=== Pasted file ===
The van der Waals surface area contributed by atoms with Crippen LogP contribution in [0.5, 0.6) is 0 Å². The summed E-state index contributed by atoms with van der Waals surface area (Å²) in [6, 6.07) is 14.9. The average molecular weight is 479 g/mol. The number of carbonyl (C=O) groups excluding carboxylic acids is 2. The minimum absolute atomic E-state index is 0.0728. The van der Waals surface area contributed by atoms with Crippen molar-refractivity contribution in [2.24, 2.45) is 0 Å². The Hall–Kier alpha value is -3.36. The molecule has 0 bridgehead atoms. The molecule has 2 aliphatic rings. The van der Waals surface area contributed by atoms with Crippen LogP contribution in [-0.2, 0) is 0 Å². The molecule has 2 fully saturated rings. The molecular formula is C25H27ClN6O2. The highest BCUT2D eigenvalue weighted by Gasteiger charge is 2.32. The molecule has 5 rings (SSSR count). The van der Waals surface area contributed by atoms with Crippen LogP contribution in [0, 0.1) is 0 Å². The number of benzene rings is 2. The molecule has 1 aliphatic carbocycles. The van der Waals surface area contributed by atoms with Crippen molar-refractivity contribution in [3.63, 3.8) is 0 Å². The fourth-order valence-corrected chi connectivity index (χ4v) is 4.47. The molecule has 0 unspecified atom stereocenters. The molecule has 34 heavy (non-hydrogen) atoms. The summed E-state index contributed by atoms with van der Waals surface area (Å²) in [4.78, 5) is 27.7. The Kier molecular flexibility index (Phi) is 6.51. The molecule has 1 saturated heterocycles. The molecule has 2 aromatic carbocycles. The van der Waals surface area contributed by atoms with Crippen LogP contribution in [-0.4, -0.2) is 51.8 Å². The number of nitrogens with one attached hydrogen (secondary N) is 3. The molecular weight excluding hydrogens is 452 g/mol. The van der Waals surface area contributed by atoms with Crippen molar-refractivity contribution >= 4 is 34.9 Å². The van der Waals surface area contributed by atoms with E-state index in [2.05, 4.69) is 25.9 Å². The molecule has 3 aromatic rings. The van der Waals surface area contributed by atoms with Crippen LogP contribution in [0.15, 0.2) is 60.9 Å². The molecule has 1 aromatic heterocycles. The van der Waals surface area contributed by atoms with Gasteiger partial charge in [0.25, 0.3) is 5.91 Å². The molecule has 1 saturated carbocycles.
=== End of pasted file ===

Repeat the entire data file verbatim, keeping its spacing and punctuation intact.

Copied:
The van der Waals surface area contributed by atoms with Crippen LogP contribution in [0.5, 0.6) is 0 Å². The summed E-state index contributed by atoms with van der Waals surface area (Å²) in [6, 6.07) is 14.9. The average molecular weight is 479 g/mol. The number of carbonyl (C=O) groups excluding carboxylic acids is 2. The minimum absolute atomic E-state index is 0.0728. The van der Waals surface area contributed by atoms with Crippen molar-refractivity contribution in [2.24, 2.45) is 0 Å². The Hall–Kier alpha value is -3.36. The molecule has 0 bridgehead atoms. The molecule has 2 aliphatic rings. The van der Waals surface area contributed by atoms with Crippen LogP contribution in [-0.2, 0) is 0 Å². The molecule has 2 fully saturated rings. The molecular formula is C25H27ClN6O2. The highest BCUT2D eigenvalue weighted by Gasteiger charge is 2.32. The molecule has 5 rings (SSSR count). The van der Waals surface area contributed by atoms with Crippen LogP contribution in [0, 0.1) is 0 Å². The number of benzene rings is 2. The molecule has 1 aliphatic carbocycles. The van der Waals surface area contributed by atoms with Crippen molar-refractivity contribution in [3.63, 3.8) is 0 Å². The fourth-order valence-corrected chi connectivity index (χ4v) is 4.47. The molecule has 0 unspecified atom stereocenters. The molecule has 34 heavy (non-hydrogen) atoms. The summed E-state index contributed by atoms with van der Waals surface area (Å²) in [4.78, 5) is 27.7. The Kier molecular flexibility index (Phi) is 6.51. The molecule has 1 saturated heterocycles. The molecule has 2 aromatic carbocycles. The van der Waals surface area contributed by atoms with Crippen LogP contribution in [-0.4, -0.2) is 51.8 Å². The number of nitrogens with one attached hydrogen (secondary N) is 3. The molecular weight excluding hydrogens is 452 g/mol. The van der Waals surface area contributed by atoms with Crippen molar-refractivity contribution >= 4 is 34.9 Å². The van der Waals surface area contributed by atoms with E-state index in [2.05, 4.69) is 25.9 Å². The molecule has 3 aromatic rings. The van der Waals surface area contributed by atoms with Crippen LogP contribution in [0.15, 0.2) is 60.9 Å². The molecule has 1 aromatic heterocycles. The van der Waals surface area contributed by atoms with Gasteiger partial charge in [0.25, 0.3) is 5.91 Å². The molecule has 1 saturated carbocycles.